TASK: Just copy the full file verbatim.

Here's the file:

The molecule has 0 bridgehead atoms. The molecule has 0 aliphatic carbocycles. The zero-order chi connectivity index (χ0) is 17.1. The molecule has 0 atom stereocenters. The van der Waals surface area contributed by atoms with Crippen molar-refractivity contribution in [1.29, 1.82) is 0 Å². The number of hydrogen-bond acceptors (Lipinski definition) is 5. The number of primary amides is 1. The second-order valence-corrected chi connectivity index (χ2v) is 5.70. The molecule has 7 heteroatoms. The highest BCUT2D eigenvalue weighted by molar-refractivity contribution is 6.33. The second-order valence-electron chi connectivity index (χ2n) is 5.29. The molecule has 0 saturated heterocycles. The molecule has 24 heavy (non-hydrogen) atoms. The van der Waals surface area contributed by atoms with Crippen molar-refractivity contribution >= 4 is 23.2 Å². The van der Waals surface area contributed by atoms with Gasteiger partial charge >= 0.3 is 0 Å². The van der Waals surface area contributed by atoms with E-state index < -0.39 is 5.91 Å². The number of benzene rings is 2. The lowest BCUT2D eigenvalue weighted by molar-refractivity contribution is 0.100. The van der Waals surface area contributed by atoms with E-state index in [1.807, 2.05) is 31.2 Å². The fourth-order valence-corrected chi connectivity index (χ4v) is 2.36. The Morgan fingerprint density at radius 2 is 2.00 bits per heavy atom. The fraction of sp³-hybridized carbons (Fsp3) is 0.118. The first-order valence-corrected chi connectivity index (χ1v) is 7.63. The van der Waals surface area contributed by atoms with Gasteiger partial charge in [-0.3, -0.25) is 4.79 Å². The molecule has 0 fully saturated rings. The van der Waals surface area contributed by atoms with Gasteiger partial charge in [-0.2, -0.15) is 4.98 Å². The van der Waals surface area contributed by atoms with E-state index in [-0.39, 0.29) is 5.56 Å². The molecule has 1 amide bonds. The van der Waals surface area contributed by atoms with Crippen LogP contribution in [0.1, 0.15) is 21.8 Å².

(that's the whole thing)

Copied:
The molecule has 0 bridgehead atoms. The molecule has 0 aliphatic carbocycles. The zero-order chi connectivity index (χ0) is 17.1. The molecule has 0 atom stereocenters. The van der Waals surface area contributed by atoms with Crippen molar-refractivity contribution in [1.29, 1.82) is 0 Å². The number of hydrogen-bond acceptors (Lipinski definition) is 5. The number of primary amides is 1. The second-order valence-corrected chi connectivity index (χ2v) is 5.70. The molecule has 7 heteroatoms. The highest BCUT2D eigenvalue weighted by molar-refractivity contribution is 6.33. The second-order valence-electron chi connectivity index (χ2n) is 5.29. The molecule has 0 saturated heterocycles. The molecule has 24 heavy (non-hydrogen) atoms. The van der Waals surface area contributed by atoms with Crippen molar-refractivity contribution >= 4 is 23.2 Å². The van der Waals surface area contributed by atoms with Gasteiger partial charge >= 0.3 is 0 Å². The van der Waals surface area contributed by atoms with E-state index < -0.39 is 5.91 Å². The number of benzene rings is 2. The lowest BCUT2D eigenvalue weighted by molar-refractivity contribution is 0.100. The van der Waals surface area contributed by atoms with E-state index in [1.807, 2.05) is 31.2 Å². The fourth-order valence-corrected chi connectivity index (χ4v) is 2.36. The Morgan fingerprint density at radius 2 is 2.00 bits per heavy atom. The fraction of sp³-hybridized carbons (Fsp3) is 0.118. The first-order valence-corrected chi connectivity index (χ1v) is 7.63. The van der Waals surface area contributed by atoms with Gasteiger partial charge in [-0.3, -0.25) is 4.79 Å². The molecule has 0 fully saturated rings. The van der Waals surface area contributed by atoms with Gasteiger partial charge in [-0.2, -0.15) is 4.98 Å². The van der Waals surface area contributed by atoms with E-state index in [-0.39, 0.29) is 5.56 Å². The molecule has 1 amide bonds. The van der Waals surface area contributed by atoms with Crippen LogP contribution in [0.1, 0.15) is 21.8 Å².